Possessed Steel – Aedris
Cold northern steel rides at dawn.
Defying the belief that it would be condemned to the obscure dungeons of Greek and Italian ’80s metal collectors, the style we know as epic metal has seen a resurgence amidst the burgeoning New Wave of Traditional Heavy Metal movement with names like Visigoth, Eternal Champion, Gatekeeper, Solstice, and the almighty Manilla Road becoming increasingly well recognized in the crowded heavy metal world. Yet this particular subgenre hasn’t grown too crowded yet with the style in particular well known for having a number of myriad forms, never having truly been codified into a particular set of blueprints or molds.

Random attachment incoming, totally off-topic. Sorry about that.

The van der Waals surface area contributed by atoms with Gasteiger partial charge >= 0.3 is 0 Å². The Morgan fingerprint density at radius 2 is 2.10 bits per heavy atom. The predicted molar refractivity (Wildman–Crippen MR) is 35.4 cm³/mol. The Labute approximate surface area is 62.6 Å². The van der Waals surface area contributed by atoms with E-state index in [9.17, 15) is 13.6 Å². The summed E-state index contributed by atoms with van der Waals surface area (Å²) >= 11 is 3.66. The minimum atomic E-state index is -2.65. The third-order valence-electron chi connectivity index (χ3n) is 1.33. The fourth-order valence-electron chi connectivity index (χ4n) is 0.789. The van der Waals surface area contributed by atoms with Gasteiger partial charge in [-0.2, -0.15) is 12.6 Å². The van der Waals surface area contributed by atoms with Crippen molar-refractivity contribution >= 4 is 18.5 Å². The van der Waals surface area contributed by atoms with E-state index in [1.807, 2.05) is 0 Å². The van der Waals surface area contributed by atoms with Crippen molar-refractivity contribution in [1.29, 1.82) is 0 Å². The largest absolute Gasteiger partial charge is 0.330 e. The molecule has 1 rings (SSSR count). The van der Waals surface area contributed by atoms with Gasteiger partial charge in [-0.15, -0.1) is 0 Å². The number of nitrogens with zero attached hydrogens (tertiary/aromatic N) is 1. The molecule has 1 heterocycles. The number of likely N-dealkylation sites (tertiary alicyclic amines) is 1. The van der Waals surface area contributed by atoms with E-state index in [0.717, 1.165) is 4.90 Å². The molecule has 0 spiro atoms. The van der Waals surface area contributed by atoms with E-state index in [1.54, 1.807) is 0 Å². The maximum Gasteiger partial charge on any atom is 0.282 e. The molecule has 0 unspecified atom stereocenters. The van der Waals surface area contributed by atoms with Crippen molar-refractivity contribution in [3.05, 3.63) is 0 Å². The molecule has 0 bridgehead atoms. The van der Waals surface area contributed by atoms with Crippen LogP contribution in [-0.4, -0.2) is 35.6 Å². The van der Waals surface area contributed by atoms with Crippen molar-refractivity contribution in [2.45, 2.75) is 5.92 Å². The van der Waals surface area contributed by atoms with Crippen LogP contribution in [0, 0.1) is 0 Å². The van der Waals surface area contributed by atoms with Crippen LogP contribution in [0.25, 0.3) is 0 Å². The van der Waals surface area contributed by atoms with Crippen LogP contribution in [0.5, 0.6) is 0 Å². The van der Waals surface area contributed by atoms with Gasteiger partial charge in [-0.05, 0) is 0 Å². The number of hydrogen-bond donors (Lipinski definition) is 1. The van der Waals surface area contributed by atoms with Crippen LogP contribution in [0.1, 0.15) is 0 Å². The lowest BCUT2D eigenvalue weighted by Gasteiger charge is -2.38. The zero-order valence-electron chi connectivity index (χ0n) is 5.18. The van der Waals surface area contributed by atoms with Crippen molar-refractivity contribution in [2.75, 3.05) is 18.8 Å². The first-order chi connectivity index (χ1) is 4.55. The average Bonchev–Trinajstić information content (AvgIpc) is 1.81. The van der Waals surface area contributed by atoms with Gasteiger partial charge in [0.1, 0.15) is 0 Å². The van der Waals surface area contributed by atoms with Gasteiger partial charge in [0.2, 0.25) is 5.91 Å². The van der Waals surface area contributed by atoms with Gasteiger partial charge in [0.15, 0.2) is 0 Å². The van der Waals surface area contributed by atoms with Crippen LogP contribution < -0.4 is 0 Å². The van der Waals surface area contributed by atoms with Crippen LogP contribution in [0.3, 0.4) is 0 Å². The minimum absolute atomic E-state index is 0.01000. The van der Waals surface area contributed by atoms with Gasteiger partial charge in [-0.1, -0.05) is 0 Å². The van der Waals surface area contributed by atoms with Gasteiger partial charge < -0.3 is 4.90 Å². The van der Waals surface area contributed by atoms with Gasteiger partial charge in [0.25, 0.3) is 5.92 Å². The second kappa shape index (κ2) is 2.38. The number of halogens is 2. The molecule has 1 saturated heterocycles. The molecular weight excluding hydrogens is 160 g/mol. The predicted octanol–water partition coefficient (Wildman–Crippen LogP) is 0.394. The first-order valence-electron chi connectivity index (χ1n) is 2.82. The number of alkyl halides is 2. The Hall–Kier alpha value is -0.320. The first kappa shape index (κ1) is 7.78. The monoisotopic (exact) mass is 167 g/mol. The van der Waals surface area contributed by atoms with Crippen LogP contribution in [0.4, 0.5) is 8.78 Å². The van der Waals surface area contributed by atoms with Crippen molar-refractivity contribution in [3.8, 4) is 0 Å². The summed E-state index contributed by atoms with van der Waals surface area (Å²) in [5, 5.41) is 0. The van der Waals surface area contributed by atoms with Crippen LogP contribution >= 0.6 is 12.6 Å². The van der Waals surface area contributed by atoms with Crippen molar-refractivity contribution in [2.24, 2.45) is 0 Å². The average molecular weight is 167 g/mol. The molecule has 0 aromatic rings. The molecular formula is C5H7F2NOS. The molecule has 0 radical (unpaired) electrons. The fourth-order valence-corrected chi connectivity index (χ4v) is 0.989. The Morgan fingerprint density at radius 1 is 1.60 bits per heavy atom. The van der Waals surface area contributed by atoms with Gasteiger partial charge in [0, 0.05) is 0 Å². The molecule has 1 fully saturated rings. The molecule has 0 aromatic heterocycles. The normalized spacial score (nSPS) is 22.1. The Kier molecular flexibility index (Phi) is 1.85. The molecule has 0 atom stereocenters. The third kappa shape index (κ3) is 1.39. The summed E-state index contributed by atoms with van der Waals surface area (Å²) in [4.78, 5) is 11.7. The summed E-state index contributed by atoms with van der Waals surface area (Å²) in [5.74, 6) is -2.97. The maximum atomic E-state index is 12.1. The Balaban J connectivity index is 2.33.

Hailing from Toronto, Ontario and keeping the flame burning since 2010 (around when the new oldschool heavy metal movement really hit its spark), Possessed Steel has been forging their own take on this hallowed subgenre across one demo and two EPs, gradually improving their skill in the arcane metal arts in relative obscurity as the NWoTHM movement blossomed around them. It is when 2020 came along and brought the world to a crashing halt that they emerged renewed and vigilant. Even better, they had now signed to another rising force; Temple of Mystery Records, best known for releasing the last Pagan Altar album and now releasing the succinctly titled Aedris at the end of November. With the dust temporarily settled on the raging battlegrounds of the renewed classic heavy metal frontier, do these Canadian raiders prove themselves capable of standing the test of time or are they simply another faceless cadaver upon a mountain of the dead?